And while you're thinking about XP, here's an interesting little newslet about XP's default wallpaper, called "Bliss"...which is an actual, unretouched, unphotoshopped photograph taken by photographer Charles O'Rear in Pittsburgh  Napa Valley.

Wednesday, 9 April 2014

The Flipped Classroom

Last week there was an interesting post on the Chronicle's Wired Campus blog about flipped learning and the flipped classroom, ideas that are slowly making their way into law school education.  This week Robert Talbert, the educator who wrote the post, has another post  on the topic - because the original post elicited a great deal of commentary.  Most of which made him angry.
It's interesting and points to a divide in faculty attitude towards students.  

Wednesday, 2 April 2014

April Fool's: funny federal publications

The GPO's Government Book Talk blog had an April Fool's Day post listing the "top ten" funny titles of federal documents. OK, they're only moderately funny.  But still. They're trying.  

Thursday, 27 March 2014

NEW database: the Making of Modern Law: Legal Treatises 1800-1926

The Barco Law Library now has access to "The Making of Modern Law: Legal Treatises 1800-1926", a dataqbase that provides digital images on every page of 22,000 legal treatises on US and British law published from 1800 through 1926. Full-text searching on more than 10 million pages provides researchers access to critical legal history in ways not previously possible.

New HeinOnline library: Women and the Law

HeinOnline has announced a new library in its collection: Women and the Law (Peggy), a collection that brings together books, biographies and periodicals dedicated to women’s roles in society and the law. This unique collection of materials provides a platform to research the progression of women’s roles and rights in society over the past 200 years. Also included are more than 70 titles from Emory University Law School’s Feminism and Legal Theory Project which provide a platform to view the effect of law and culture on the female gender.

Business Intelligence Resources

The Law Library Resource Exchange (LLRX.com) has published a portal to business resources this week. Titled Business Intelligence Online Resources, it has annotated links to free content and subscription content. The free content includes facts collected by government agencies, news in various forms and categories, consumer opinions, technology guidance, professional standards, biographical information, and much more. The subscription content tends to be specialized directories and people finders.

Wednesday, 26 March 2014

ProQuest Congressional Webinars: Cross Search

Cross Search is a new feature on ProQuest Congressional. It’s all about context: Cross Search ties existing newspaper and historic newspaper subscriptions with Congressional content. So it puts the government documents in context of what the newspapers were saying about the event at the time. With cross search, users can see newspaper articles about government scandals (such as Teapot Dome, Watergate, and Iran-Contra), wars (the Civil War, the Philippine Insurrection, and Vietnam) and disasters (including the 1906 earthquake and fire in San Francisco, or the Titanic sinking).
ProQuest is hosting 4 webinars to show how this feature can be used. Each webinar has a slightly different focus (and you can attend more than one). The first is Monday March 31, 2014, at 1 pm eastern when product manager Andrew Laas will talk about something near and dear to his heart, meat regulations. Description: Introducing Congressional Cross-Search - where we highlight the new ability to search from Congressional to the historic newspaper collections. This session, the Meat Inspection Act of 1906: from The Jungle to Inspection Regulations, will look at the materials in ProQuest Congressional and the Executive Branch Documents and review the materials there, and also look at how the cross-search with the newspaper articles of the day adds context for users.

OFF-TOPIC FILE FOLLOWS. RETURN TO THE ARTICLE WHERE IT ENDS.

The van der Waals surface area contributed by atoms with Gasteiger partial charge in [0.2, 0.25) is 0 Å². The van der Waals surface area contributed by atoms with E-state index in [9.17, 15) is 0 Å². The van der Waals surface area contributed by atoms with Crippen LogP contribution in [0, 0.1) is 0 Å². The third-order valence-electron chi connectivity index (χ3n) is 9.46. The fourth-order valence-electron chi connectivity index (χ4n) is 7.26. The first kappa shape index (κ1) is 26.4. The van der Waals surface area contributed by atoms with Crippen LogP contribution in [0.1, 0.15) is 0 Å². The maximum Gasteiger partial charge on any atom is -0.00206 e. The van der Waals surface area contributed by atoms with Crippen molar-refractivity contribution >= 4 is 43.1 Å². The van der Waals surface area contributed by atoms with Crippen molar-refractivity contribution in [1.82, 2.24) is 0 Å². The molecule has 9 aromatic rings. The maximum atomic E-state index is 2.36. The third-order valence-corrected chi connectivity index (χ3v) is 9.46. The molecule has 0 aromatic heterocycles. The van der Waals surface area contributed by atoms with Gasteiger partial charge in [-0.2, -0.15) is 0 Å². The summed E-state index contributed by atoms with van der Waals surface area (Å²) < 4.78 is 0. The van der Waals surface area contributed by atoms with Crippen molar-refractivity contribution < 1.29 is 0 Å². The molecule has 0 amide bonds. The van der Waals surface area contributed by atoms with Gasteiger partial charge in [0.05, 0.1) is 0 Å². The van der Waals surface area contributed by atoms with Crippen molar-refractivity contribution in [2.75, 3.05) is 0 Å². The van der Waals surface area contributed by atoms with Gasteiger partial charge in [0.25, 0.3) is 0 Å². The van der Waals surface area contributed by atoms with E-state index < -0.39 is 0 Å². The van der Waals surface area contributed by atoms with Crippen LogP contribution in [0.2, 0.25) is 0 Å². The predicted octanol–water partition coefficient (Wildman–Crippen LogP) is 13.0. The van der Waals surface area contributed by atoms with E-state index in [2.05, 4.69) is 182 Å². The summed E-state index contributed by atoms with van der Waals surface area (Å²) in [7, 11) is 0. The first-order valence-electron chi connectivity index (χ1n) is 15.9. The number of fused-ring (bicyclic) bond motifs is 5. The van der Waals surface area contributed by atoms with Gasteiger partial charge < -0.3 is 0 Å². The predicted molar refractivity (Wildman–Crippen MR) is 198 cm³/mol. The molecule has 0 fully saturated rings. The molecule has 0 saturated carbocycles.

ProQuest has some Legislative Insight and Executive Branch Documents webinars coming, as well. Beginning in May, we also have the popular series, Legislative Histories for summer interns especially for those law students with summer internships. There is a complete listing on the proquest calendar. 

Tuesday, 25 March 2014

2014 Harper Lee Prize for Legal Fiction accepting entries

To commemorate the 50th anniversary of the publication of To Kill A Mockingbird, and to honor former Alabama law student and author Harper Lee, The University of Alabama School of Law and the ABA Journal partnered together to create the Harper Lee Prize for Legal Fiction in 2010. The prize, authorized by Ms. Lee, is given annually to a book-length work of fiction, published in the preceding year, that best illuminates the role of lawyers in society and their power to effect change. Past winners include The Confession by John Grisham, The Fifth Witness by Michael Connelly, and Havana Requiem by Paul Goldstein. The 2014 prize will be awarded in Washington, D.C. on Aug. 28, in conjunction with the Library of Congress National Book Festival. The winner will receive a copy of To Kill a Mockingbird signed by Harper Lee. The 2014 Harper Lee Prize Selection Committee will choose three finalists, who will be announced in May 2014. The public will be invited to vote on the finalists on the ABA Journal website.  The deadline for entries is April 7, 2014 - the entry form and details are online